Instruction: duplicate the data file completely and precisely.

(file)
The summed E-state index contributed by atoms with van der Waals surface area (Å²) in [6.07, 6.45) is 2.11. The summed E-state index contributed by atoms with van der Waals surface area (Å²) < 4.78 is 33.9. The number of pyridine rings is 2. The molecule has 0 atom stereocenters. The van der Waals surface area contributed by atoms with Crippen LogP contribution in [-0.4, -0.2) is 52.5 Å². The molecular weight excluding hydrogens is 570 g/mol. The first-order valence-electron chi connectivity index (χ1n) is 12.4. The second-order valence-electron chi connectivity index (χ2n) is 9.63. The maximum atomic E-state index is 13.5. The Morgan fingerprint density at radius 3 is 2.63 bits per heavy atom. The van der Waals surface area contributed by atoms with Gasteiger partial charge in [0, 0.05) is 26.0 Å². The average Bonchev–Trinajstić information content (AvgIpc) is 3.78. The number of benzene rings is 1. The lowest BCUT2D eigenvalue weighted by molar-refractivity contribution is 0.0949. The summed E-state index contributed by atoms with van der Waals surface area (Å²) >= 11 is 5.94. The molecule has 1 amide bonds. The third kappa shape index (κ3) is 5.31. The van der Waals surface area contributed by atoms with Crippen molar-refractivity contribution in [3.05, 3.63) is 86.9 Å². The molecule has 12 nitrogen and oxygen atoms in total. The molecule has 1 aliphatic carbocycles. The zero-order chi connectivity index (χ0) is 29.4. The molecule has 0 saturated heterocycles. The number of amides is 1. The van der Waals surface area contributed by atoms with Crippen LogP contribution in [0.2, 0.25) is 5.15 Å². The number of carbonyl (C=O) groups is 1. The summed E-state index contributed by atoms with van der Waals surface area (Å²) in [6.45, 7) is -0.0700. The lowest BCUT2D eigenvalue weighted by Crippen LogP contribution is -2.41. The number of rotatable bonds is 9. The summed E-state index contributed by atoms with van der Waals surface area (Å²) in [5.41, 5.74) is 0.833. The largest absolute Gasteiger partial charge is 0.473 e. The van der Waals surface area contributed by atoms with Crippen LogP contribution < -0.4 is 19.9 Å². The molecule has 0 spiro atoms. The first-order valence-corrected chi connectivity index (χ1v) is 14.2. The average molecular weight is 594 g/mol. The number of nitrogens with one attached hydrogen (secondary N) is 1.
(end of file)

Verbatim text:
The summed E-state index contributed by atoms with van der Waals surface area (Å²) in [6.07, 6.45) is 2.11. The summed E-state index contributed by atoms with van der Waals surface area (Å²) < 4.78 is 33.9. The number of pyridine rings is 2. The molecule has 0 atom stereocenters. The van der Waals surface area contributed by atoms with Crippen LogP contribution in [-0.4, -0.2) is 52.5 Å². The molecular weight excluding hydrogens is 570 g/mol. The first-order valence-electron chi connectivity index (χ1n) is 12.4. The second-order valence-electron chi connectivity index (χ2n) is 9.63. The maximum atomic E-state index is 13.5. The Morgan fingerprint density at radius 3 is 2.63 bits per heavy atom. The van der Waals surface area contributed by atoms with Gasteiger partial charge in [0, 0.05) is 26.0 Å². The average Bonchev–Trinajstić information content (AvgIpc) is 3.78. The number of benzene rings is 1. The lowest BCUT2D eigenvalue weighted by molar-refractivity contribution is 0.0949. The summed E-state index contributed by atoms with van der Waals surface area (Å²) >= 11 is 5.94. The molecule has 1 amide bonds. The third kappa shape index (κ3) is 5.31. The van der Waals surface area contributed by atoms with Crippen molar-refractivity contribution in [3.05, 3.63) is 86.9 Å². The molecule has 12 nitrogen and oxygen atoms in total. The molecule has 1 aliphatic carbocycles. The zero-order chi connectivity index (χ0) is 29.4. The molecule has 0 saturated heterocycles. The number of amides is 1. The van der Waals surface area contributed by atoms with Crippen LogP contribution in [0.2, 0.25) is 5.15 Å². The number of carbonyl (C=O) groups is 1. The summed E-state index contributed by atoms with van der Waals surface area (Å²) in [6.45, 7) is -0.0700. The lowest BCUT2D eigenvalue weighted by Crippen LogP contribution is -2.41. The number of rotatable bonds is 9. The summed E-state index contributed by atoms with van der Waals surface area (Å²) in [5.41, 5.74) is 0.833. The largest absolute Gasteiger partial charge is 0.473 e. The van der Waals surface area contributed by atoms with Crippen LogP contribution < -0.4 is 19.9 Å². The molecule has 0 spiro atoms. The first-order valence-corrected chi connectivity index (χ1v) is 14.2. The average molecular weight is 594 g/mol. The number of nitrogens with one attached hydrogen (secondary N) is 1.